Could a career in HR be right for you?

One of the foundations of a successful business is the ability to attract and retain talent. Human Resources (sometimes referred to as Personnel) plays a vital role in this. HR covers everything from recruitment and training to employee wellbeing and even conflict resolution in the workplace. HR professionals also play a crucial role in fostering an inclusive and supportive work environment. It can be a fascinating and fulfilling career move for someone who is people-orientated, pragmatic and, increasingly, great with technology.

What is HR?

Human Resources is all about dealing with the relationship and functions between a business and its employees. A large organisation may have an entire department dedicated to HR, whilst smaller companies may have just one HR manager. And, of course, many general managers also take on some of the responsibilities encompassed by HR, even if they aren’t dedicated HR professionals.

Best-selling careers and business author Jacob Morgan describes the importance of HR very succinctly:

HR is the driving force in building a cohesive work environment where employees are happy and growth can happen. Today, human resources employees help shape and lead strategy, especially as organizations realize the impact employee experience can have on growth and revenue. With a great corporate culture, employees show up to work for more than just the paycheck, which means HR also has to work on more than just payroll.”

As Morgan suggests, successful Human Resource management now encompasses a wide range of responsibilities. These will vary depending on the organisation’s size and industry, but some common responsibilities include:

Talent Acquisition and Recruitment: Identifying staffing needs, creating job descriptions, posting job openings, sourcing candidates, conducting interviews, and making hiring decisions. They also manage the onboarding process for new employees.
Employee Onboarding: Ensuring that new team members are smoothly integrated into the organisation. This includes providing inductions, explaining company policies and procedures, and assisting with paperwork and training.
Training and Development: Developing and implementing training programmes to enhance employees’ skills and knowledge.
Performance Management: Overseeing performance appraisal processes, including setting performance goals, conducting evaluations, and providing feedback.
Salary and Benefits: Managing salary and benefits programmes, including administering payroll, conducting salary surveys to ensure competitive remuneration, and administering employee benefits such as healthcare, pensions, and bonuses.
Employee Relations: HR serves as a point of contact for employees who have workplace concerns or conflicts. They work to resolve issues, promote a positive work environment, and ensure compliance with employment law.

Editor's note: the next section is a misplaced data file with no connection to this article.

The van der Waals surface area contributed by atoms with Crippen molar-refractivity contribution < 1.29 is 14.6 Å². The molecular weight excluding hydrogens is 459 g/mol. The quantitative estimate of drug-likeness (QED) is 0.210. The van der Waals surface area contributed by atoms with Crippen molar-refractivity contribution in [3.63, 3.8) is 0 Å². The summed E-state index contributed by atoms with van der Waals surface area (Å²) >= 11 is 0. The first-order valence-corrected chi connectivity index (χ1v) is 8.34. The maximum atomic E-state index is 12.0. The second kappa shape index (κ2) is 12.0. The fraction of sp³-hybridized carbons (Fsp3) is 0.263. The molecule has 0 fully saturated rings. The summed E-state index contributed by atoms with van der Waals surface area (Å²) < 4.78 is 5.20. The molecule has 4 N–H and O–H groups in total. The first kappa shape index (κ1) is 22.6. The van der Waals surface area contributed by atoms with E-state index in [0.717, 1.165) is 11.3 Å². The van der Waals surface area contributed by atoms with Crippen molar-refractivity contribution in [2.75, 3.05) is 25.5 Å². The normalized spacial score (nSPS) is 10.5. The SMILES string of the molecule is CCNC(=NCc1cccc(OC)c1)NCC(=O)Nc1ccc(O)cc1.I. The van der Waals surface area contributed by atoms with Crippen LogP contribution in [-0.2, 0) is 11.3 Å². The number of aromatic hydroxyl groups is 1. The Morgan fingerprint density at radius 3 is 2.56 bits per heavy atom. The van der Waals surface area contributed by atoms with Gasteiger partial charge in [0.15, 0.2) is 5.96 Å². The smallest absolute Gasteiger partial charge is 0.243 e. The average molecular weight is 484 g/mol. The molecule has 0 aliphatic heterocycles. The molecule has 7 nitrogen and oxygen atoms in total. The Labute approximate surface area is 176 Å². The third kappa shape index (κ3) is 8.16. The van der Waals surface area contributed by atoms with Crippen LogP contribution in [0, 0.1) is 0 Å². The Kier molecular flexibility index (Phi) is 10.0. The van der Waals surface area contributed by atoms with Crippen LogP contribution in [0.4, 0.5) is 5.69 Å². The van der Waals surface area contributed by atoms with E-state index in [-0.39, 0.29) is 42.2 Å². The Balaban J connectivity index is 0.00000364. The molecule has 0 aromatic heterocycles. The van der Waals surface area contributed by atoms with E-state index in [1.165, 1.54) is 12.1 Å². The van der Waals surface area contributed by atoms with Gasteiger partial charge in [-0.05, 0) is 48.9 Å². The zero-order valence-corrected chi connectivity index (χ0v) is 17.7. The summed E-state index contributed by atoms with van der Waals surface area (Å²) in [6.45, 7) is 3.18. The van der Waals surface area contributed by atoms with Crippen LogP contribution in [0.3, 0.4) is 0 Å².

HR Policies and Compliance: Developing and maintaining company policies and procedures, ensuring they align with legal requirements and industry standards.
Employee Engagement: Fostering a positive workplace culture and high levels of engagement. This could involve organising team-building activities, surveys to gather employee feedback, and initiatives to enhance morale.
Workforce Planning: Long-term strategic planning to ensure the organisation has the right number and type of employees to meet its future goals, objectives, and budgets.
Diversity and Inclusion: Inclusive workplaces are a priority, and HR often leads initiatives to promote diversity and inclusion, ensuring that the workforce reflects a broad range of backgrounds and perspectives.

Why work in HR?

As the list above illustrates, HR is enormously varied. It plays a crucial role in supporting and managing an organisation’s most valuable asset – its people – and a career in HR can be a rewarding and fulfilling choice. With its people-centric nature, diverse opportunities, and the chance to contribute to organisational success, HR can offer a dynamic and satisfying career path. What’s more, the ability to make a positive impact on people’s lives and nurture their careers through support, workplace learning and training can make HR an excellent choice for those who value meaningful work.

Looking to the future, the fast pace of change in modern organisations is only likely to continue. Advances in technology are causing businesses to undergo dramatic transformations, and employers are becoming more aware of the importance of employee wellbeing. Skilled Human Resource management is needed to make these changes go smoothly, and therefore, a role that remains in demand across many industries. Put simply, HR provides a career with real longevity – as long as companies are employing people, HR will always be needed.